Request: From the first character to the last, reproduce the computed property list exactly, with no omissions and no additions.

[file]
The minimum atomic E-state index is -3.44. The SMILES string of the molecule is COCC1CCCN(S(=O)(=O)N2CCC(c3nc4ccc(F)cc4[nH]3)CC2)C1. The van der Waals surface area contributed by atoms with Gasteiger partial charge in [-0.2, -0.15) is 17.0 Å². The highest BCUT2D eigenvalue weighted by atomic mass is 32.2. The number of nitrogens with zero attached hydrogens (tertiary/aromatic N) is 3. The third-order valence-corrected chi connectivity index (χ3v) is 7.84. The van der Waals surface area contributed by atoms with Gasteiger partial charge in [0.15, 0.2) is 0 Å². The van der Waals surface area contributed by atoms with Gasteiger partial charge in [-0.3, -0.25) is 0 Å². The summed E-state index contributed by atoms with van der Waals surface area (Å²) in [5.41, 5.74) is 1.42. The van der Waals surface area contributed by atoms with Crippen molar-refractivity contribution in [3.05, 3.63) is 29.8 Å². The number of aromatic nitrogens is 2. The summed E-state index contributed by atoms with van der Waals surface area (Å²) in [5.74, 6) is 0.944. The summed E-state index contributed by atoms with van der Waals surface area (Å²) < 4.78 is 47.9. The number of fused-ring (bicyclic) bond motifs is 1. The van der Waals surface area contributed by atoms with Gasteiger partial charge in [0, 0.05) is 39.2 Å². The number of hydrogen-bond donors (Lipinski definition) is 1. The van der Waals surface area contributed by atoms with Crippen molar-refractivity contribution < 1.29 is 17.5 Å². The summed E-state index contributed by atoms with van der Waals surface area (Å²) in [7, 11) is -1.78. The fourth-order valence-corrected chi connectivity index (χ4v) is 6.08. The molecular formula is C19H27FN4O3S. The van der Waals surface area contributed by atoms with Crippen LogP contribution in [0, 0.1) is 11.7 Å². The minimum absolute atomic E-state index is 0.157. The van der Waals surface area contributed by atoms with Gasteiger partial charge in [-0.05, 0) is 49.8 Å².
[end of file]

The minimum atomic E-state index is -3.44. The SMILES string of the molecule is COCC1CCCN(S(=O)(=O)N2CCC(c3nc4ccc(F)cc4[nH]3)CC2)C1. The van der Waals surface area contributed by atoms with Gasteiger partial charge in [-0.2, -0.15) is 17.0 Å². The highest BCUT2D eigenvalue weighted by atomic mass is 32.2. The number of nitrogens with zero attached hydrogens (tertiary/aromatic N) is 3. The third-order valence-corrected chi connectivity index (χ3v) is 7.84. The van der Waals surface area contributed by atoms with Gasteiger partial charge in [0.15, 0.2) is 0 Å². The van der Waals surface area contributed by atoms with Gasteiger partial charge in [-0.3, -0.25) is 0 Å². The summed E-state index contributed by atoms with van der Waals surface area (Å²) in [5.41, 5.74) is 1.42. The van der Waals surface area contributed by atoms with Crippen molar-refractivity contribution in [3.05, 3.63) is 29.8 Å². The number of aromatic nitrogens is 2. The summed E-state index contributed by atoms with van der Waals surface area (Å²) in [5.74, 6) is 0.944. The summed E-state index contributed by atoms with van der Waals surface area (Å²) < 4.78 is 47.9. The number of fused-ring (bicyclic) bond motifs is 1. The van der Waals surface area contributed by atoms with Gasteiger partial charge in [0, 0.05) is 39.2 Å². The number of hydrogen-bond donors (Lipinski definition) is 1. The van der Waals surface area contributed by atoms with Crippen molar-refractivity contribution < 1.29 is 17.5 Å². The summed E-state index contributed by atoms with van der Waals surface area (Å²) in [7, 11) is -1.78. The fourth-order valence-corrected chi connectivity index (χ4v) is 6.08. The molecular formula is C19H27FN4O3S. The van der Waals surface area contributed by atoms with Crippen LogP contribution in [0, 0.1) is 11.7 Å². The minimum absolute atomic E-state index is 0.157. The van der Waals surface area contributed by atoms with Gasteiger partial charge in [-0.05, 0) is 49.8 Å².